Comments

Eric L.

I guess I am not the average student here, in that until yesterday, I had never read anything in this genre or by our teacher. It isn't my genre. Obviously I know who James Patterson is, and have great respect for his accomplishments which is why I took the class. My point is that, I went through the videos once and kind of missed a detail in this video, which was the ending to Along Came A Spider, which I read last evening so I could more easily frame the course. I thought, when I read the book, that the execution of Jezzie was unnecessary. Now, having watched this a second time I had to ask myself if I felt the same way, and I am not as sure now that I hear the reason. Would have I made the same choice? Could I make that choice? I don't know. I probably would not have considered killing the redeemable. It is easy to spare the irredeemable, as that can be a future plot device. Though, so too would have I considered Jezzie. It is something to consider.

Daria V.

Thanks for the secret tip! I'm going to write my first big novel after a dozen of short stories and I will definitely use this piece of advice. Actually, I have one good (in my opinion) ending for my novel in my mind that can probably impress the reader, but I think it's worth writing several endings and then choosing the most compelling one. Who knows, maybe I will come up with something even better than what I have so far.

Ian C.

Great tip to popcorn many alternative endings that make sense. I am writing an epilogue with an alternative (surprise) ending that have been incredibly satisfying for me and I hope others will love the twists of the alternate ending too. I love a clean ending for closure as well as a bit of ambiguity to make me think and perhaps to lead into another book (as part of a series - having invested in the characters). So that's the way I want to write my ending to my first novel. Any ideas on how to write cliffhangers that also give closure while not leaving readers frustrated?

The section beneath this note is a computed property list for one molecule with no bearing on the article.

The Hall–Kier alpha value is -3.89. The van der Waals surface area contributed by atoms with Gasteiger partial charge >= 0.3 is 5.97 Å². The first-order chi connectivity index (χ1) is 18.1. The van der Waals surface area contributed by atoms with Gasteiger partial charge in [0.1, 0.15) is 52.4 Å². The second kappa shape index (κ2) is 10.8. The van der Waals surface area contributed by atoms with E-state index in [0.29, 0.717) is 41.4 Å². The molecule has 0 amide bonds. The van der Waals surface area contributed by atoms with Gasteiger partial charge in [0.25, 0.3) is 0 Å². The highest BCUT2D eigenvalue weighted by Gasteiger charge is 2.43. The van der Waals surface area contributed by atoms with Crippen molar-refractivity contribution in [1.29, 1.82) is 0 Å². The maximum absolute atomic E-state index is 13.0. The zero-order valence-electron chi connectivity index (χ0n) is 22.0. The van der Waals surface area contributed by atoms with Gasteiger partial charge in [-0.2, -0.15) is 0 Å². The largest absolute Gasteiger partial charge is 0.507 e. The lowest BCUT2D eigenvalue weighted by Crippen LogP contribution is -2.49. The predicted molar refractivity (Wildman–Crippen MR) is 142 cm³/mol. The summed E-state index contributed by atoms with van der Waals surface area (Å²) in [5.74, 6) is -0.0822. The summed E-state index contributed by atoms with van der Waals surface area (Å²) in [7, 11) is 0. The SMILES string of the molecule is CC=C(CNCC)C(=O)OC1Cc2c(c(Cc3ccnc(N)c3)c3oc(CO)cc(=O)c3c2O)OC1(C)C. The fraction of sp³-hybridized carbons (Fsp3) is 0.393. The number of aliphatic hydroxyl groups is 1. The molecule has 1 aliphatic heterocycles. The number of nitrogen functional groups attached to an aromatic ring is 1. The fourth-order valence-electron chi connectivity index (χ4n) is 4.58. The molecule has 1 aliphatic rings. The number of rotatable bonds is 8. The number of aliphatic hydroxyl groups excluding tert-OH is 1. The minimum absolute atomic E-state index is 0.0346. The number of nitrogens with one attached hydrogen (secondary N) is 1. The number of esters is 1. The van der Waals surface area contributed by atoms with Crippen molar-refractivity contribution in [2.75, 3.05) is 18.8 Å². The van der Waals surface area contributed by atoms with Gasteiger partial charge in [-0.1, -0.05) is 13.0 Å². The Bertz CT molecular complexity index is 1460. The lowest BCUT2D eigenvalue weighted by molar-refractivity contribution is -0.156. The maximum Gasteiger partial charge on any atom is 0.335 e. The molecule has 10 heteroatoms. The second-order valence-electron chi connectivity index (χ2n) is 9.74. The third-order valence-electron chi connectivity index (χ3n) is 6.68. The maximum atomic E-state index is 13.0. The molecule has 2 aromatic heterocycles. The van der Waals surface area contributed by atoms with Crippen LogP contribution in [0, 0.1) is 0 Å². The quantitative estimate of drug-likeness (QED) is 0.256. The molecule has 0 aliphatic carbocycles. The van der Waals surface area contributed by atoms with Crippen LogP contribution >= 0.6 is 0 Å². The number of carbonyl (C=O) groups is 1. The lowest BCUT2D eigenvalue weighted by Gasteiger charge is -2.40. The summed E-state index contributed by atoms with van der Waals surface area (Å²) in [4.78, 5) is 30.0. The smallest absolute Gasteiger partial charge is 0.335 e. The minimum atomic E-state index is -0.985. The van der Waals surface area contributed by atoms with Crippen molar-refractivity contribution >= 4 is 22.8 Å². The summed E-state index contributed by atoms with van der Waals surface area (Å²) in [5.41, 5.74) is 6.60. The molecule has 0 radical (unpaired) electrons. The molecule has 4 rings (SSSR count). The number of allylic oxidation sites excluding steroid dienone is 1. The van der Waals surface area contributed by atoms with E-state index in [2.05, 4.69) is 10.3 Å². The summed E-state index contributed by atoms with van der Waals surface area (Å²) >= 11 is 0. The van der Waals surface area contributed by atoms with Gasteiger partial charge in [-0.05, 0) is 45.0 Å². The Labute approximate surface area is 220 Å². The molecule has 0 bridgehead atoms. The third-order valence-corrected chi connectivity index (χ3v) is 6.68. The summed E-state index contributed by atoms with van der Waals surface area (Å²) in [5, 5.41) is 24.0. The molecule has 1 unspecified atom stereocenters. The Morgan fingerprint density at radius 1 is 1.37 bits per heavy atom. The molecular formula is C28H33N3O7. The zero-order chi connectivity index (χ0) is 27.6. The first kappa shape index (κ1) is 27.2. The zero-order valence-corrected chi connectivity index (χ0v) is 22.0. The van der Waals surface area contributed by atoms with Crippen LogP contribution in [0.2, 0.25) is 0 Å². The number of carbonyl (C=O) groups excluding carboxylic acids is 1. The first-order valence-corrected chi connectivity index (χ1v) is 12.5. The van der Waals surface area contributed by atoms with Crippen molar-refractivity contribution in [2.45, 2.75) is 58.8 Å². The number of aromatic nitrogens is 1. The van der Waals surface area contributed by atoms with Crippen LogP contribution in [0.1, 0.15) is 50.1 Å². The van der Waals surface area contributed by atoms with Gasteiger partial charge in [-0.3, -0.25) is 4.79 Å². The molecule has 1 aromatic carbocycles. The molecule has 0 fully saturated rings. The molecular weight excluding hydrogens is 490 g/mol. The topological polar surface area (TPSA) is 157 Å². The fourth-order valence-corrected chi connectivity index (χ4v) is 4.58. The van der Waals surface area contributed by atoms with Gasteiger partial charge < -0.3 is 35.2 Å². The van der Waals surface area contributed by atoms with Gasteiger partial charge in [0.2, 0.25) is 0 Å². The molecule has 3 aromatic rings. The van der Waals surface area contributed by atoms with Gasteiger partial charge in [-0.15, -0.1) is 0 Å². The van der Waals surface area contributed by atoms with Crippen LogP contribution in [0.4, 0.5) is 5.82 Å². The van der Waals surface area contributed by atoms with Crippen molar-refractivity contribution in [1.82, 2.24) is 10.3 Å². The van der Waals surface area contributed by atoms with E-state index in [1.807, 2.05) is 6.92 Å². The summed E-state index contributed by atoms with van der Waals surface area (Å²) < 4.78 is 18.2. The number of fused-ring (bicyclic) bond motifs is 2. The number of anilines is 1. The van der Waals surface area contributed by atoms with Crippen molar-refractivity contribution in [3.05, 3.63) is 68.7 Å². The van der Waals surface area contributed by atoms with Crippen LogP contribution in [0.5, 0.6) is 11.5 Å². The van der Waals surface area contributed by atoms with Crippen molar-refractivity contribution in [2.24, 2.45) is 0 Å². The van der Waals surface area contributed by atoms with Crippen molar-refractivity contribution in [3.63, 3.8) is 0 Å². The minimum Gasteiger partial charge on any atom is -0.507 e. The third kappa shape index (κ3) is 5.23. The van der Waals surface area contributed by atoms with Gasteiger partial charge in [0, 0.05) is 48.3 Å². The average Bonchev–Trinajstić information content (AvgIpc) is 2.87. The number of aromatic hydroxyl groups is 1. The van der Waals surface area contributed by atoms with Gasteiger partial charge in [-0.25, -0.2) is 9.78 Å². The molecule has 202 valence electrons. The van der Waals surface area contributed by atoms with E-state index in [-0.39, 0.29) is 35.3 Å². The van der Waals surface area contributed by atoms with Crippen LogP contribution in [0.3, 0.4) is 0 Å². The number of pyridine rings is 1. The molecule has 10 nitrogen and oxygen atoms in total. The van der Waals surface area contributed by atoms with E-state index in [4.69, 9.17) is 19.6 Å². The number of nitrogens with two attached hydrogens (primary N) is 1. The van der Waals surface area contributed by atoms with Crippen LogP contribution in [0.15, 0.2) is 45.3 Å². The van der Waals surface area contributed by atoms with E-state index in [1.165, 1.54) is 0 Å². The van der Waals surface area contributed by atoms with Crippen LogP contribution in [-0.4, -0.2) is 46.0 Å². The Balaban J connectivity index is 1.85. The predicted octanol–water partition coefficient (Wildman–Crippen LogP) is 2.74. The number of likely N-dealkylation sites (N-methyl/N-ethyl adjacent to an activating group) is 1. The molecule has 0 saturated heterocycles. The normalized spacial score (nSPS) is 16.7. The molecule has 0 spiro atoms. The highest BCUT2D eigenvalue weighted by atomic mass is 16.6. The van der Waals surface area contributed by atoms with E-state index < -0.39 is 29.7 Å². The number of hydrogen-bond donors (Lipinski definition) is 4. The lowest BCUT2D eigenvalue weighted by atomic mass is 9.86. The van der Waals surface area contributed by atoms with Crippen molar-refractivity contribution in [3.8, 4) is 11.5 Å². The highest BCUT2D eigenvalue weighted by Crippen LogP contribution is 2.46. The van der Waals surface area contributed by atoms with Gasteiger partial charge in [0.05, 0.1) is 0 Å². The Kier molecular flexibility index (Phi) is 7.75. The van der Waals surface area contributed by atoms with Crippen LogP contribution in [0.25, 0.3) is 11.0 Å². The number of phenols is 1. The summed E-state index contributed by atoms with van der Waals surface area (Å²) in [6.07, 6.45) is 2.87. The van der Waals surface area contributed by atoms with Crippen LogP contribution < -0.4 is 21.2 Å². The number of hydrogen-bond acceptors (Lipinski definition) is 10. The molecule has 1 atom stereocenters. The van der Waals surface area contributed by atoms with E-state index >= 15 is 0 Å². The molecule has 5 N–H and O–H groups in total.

Ann S.

James Patterson is amazing at chopping out the real meat of writing. He not only presents valuable substance in his lessons but also explains how to do it.

Lorraine A.

I like the idea of alternate endings. I'll definitely try it with the book I'm currently writing.

Peggy H.

This makes the best since to me. James explains stuff that we know but don't realize. Learn so much in a short time.

Lee

He stress the point to go for the reader as if he/she is sitting across from u as the reader.

George T.

I have struggled with endings. In A token for a Host, A novel from The Pleiades Chronicles, my challenge was to have a logical ending that introduces the next one. The last thing I need is to have pissed-off readers, yet, my stories must go on, therefore, I have had to create endings with a twist that provides a certain finality to the book then tells the reader; by the way, in the next book, there's more.

Tyra M.

Wow! Really enjoyed this one. I find myself replaying the lessons and seeing in my WIP where improvements need to be made, and that I'm also doing things right (here and there, lol). Right now my printer is broken (we're waiting on the part, it's delayed). So I'm finding it difficult to get work done (my process involves me printing off the chapters and then doing the assignments, this is my process, and so far every attempt I've made to change it, has stopped me writing). Mr. Patterson has a lot of passion and knowledge. I think whom ever selected the authors for these courses should get an award.

Melissa R.

I enjoyed this because endings are important. But what I find challenging as a writer and a reader is what Dan Brown calls the Muddle in the middle. I've put down or flipped to the end of books because they got bogged down. So that's why James' ideas about always keeping the action moving is important.